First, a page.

BEIRUT: Speaker Nabih Berri adjourned Wednesday the second round of presidential election after several lawmakers boycotted the Parliamentary session, which failed to secure quorum.
Only 76 MPs were present in the General Assembly hall by 12 p.m. prompting Berri to delay the start by half an hour in order to allow more time for lawmakers to arrive.
MP Bahia Hariri was the first lawmaker to leave the hall minutes before the speaker adjourned the session and scheduled the third round of presidential election for May 7.
A two-thirds quorum (86) of the legislature’s 128 members is required for any electoral session.
MP Walid Jumblatt was seen leaving parliament amid light security, driving his own SUV with his aide, Health Minister Wael Abu Faour, in the passenger's seat.
Berri held separate meetings with Jumblatt as well as Future bloc head MP Fouad Siniora, Prime Minister Tammam Salam and Education Minister Elias Abu Saab upon their arrival in Nejmeh Square earlier in the day.
During talks with Berri, Abu Saab briefed the speaker on Tuesday’s meeting between former Prime Minister Saad Hariri and Foreign Affairs Minister Gebran Bassil, dispatched by MP Michel Aoun, head of the Free Patriotic Movement.
FPM lawmakers told The Daily Star that Hariri will hold contacts with his allies in the March 14 coalition in hopes of reaching an agreement before the May 25 deadline to elect a new president.
The MPs, however, did not sound optimistic that such an agreement would be reached within the constitutional time frame.
Bassil and Hariri agreed during a meeting in Paris Tuesday to work on ensuring that the presidential election is held on time and to continue bilateral contacts
Ties between the Free Patriotic Movement and the Future Movement have thawed in recent months, with Aoun himself meeting Hariri in Paris in January.
Reports that Aoun and Hariri were close to cutting a deal over the FPM leader’s candidacy for the presidency have been denied by Future bloc MPs.
Minister of State Jean Ogassapian said the Future Movement would only make a decision regarding the presidential election after consulting its allies.
“There is not yet an alternative candidate for Samir Geagea,” Ogassapian told reporters.
Future MP Khaled Daher, who was absent from last week’s session, said he would attend Wednesday’s meeting in light of his commitment to the Future Movement.
“But I will not vote for Bashar Assad or his allies, rather for someone who will preserve Lebanon’s sovereignty and unity,” he said.
He also praised Geagea as an honest ally and “a fierce rival,” without saying whether he would vote in favor of the LF head as his colleagues are expected to do.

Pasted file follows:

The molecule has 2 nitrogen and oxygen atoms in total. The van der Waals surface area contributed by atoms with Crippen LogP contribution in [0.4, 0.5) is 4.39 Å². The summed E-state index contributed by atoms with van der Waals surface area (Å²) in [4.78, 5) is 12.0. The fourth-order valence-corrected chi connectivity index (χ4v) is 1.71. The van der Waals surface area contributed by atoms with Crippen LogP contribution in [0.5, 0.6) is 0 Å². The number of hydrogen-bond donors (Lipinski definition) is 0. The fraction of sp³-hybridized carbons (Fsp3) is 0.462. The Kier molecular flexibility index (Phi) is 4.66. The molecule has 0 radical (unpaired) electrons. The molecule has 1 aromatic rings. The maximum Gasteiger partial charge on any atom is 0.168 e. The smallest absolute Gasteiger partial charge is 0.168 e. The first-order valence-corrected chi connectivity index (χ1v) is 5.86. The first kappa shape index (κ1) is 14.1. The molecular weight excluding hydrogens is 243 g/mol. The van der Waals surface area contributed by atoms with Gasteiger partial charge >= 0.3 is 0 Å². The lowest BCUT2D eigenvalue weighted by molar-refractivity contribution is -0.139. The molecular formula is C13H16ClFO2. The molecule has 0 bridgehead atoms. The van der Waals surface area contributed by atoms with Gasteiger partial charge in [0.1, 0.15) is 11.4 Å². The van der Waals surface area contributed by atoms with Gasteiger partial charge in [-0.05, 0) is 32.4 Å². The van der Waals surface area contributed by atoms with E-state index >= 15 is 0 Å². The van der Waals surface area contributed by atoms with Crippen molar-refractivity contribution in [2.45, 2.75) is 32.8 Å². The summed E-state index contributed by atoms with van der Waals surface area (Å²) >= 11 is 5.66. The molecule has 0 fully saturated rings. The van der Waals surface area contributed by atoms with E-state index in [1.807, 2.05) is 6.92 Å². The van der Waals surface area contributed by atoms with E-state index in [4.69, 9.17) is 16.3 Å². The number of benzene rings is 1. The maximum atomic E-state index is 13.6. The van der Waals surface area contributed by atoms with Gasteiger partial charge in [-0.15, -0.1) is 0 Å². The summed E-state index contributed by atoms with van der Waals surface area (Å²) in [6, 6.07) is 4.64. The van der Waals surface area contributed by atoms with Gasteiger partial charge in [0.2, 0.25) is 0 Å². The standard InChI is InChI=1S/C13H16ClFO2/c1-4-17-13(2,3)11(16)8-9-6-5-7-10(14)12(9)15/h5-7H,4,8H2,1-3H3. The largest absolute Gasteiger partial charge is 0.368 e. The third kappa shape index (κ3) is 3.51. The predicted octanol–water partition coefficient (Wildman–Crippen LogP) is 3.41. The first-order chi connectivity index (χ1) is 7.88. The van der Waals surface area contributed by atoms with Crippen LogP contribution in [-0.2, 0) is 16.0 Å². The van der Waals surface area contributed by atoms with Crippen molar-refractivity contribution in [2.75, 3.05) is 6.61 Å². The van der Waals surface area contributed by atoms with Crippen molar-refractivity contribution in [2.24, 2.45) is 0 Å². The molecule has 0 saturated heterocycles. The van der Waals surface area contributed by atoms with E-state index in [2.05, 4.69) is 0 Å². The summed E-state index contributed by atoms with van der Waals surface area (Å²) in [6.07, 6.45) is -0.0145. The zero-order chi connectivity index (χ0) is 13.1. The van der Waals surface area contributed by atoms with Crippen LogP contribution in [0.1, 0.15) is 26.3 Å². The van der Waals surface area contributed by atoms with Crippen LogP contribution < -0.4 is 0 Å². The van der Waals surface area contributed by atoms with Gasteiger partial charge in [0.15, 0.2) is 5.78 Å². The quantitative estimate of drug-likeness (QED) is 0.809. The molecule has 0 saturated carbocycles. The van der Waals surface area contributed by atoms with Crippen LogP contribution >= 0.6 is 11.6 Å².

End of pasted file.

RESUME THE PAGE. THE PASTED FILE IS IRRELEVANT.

MP Ziad Aswad, Aoun’s Change and Reform bloc, said he would not attend the session.
“I’m not going in because this is not a serious session to elect a president,” Aswad told The Daily Star before the meeting.
MPs in Aoun’s bloc, the second largest after Future bloc, boycotted the session in a bid to pressure the March 14 coalition to abandon their support of Geagea.
“If I were to attend, I would vote for Army officer Khalil Kanaan,” Aswad said, referring to an officer Geagea is accused of having killed during the Civil War.
Several lawmakers cast ballots with names of slain figures Geagea is accused of murdering during last week’s parliamentary election in which the LF head received 48 votes.
Geagea held a televised news conference from Maarab minutes after the session was adjourned, saying the March 8 group sought to impose their candidate on their rival.
“There is a scheme to have us agree to the candidate of the other group or they will force a presidential vacuum ... by boycotting the session,” Geagea said.
He also slammed the Change and Reform bloc MPs for failing to attend the session, saying the lawmakers were not respecting the democratic process.
“[Boycotting sessions] is not their democratic right ... it demonstrates the intention of the parliamentarians,” Geagea said.
Barbed wires were used to seal off major entrances to Parliament headquarters in Downtown Beirut ahead of the session.
A few meters away from Parliament, the General Labor Confederation held a sit-in to coincide with the meeting.
The GLC said the strike was a show of support for the Union Coordination Committee which rallied Tuesday to protest the delay in approving a controversial new salary scale.